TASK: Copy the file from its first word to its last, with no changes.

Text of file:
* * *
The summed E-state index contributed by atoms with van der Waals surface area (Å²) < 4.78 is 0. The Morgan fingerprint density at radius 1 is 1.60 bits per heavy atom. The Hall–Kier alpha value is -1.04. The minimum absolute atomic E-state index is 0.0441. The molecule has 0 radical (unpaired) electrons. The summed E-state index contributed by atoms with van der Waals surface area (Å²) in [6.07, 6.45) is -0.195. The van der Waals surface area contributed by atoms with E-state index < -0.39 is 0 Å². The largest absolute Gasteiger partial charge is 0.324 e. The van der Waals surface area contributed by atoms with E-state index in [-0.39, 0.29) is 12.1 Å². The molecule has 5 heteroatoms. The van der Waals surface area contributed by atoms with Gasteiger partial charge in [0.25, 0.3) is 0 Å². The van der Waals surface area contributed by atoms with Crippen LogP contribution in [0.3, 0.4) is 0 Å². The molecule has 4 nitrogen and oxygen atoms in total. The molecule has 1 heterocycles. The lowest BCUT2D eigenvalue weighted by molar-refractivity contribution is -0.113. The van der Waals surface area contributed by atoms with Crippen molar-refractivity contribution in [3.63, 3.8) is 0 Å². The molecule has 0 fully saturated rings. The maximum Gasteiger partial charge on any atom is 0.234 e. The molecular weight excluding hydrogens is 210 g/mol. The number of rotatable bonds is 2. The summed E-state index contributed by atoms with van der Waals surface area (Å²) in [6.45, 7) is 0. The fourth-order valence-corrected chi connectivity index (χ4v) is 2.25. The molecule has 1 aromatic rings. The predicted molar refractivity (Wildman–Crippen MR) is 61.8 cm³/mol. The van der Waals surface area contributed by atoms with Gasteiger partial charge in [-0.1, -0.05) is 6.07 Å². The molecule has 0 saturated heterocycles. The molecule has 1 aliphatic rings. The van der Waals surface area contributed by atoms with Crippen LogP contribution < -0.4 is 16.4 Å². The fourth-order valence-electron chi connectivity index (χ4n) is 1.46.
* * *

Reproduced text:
The summed E-state index contributed by atoms with van der Waals surface area (Å²) < 4.78 is 0. The Morgan fingerprint density at radius 1 is 1.60 bits per heavy atom. The Hall–Kier alpha value is -1.04. The minimum absolute atomic E-state index is 0.0441. The molecule has 0 radical (unpaired) electrons. The summed E-state index contributed by atoms with van der Waals surface area (Å²) in [6.07, 6.45) is -0.195. The van der Waals surface area contributed by atoms with E-state index < -0.39 is 0 Å². The largest absolute Gasteiger partial charge is 0.324 e. The van der Waals surface area contributed by atoms with E-state index in [-0.39, 0.29) is 12.1 Å². The molecule has 5 heteroatoms. The van der Waals surface area contributed by atoms with Gasteiger partial charge in [0.25, 0.3) is 0 Å². The van der Waals surface area contributed by atoms with Crippen LogP contribution in [0.3, 0.4) is 0 Å². The molecule has 4 nitrogen and oxygen atoms in total. The molecule has 1 heterocycles. The lowest BCUT2D eigenvalue weighted by molar-refractivity contribution is -0.113. The van der Waals surface area contributed by atoms with Crippen molar-refractivity contribution in [3.63, 3.8) is 0 Å². The molecule has 0 fully saturated rings. The maximum Gasteiger partial charge on any atom is 0.234 e. The molecular weight excluding hydrogens is 210 g/mol. The number of rotatable bonds is 2. The summed E-state index contributed by atoms with van der Waals surface area (Å²) in [6.45, 7) is 0. The fourth-order valence-corrected chi connectivity index (χ4v) is 2.25. The molecule has 1 aromatic rings. The predicted molar refractivity (Wildman–Crippen MR) is 61.8 cm³/mol. The van der Waals surface area contributed by atoms with Gasteiger partial charge in [-0.1, -0.05) is 6.07 Å². The molecule has 0 saturated heterocycles. The molecule has 1 aliphatic rings. The van der Waals surface area contributed by atoms with Crippen LogP contribution < -0.4 is 16.4 Å². The fourth-order valence-electron chi connectivity index (χ4n) is 1.46.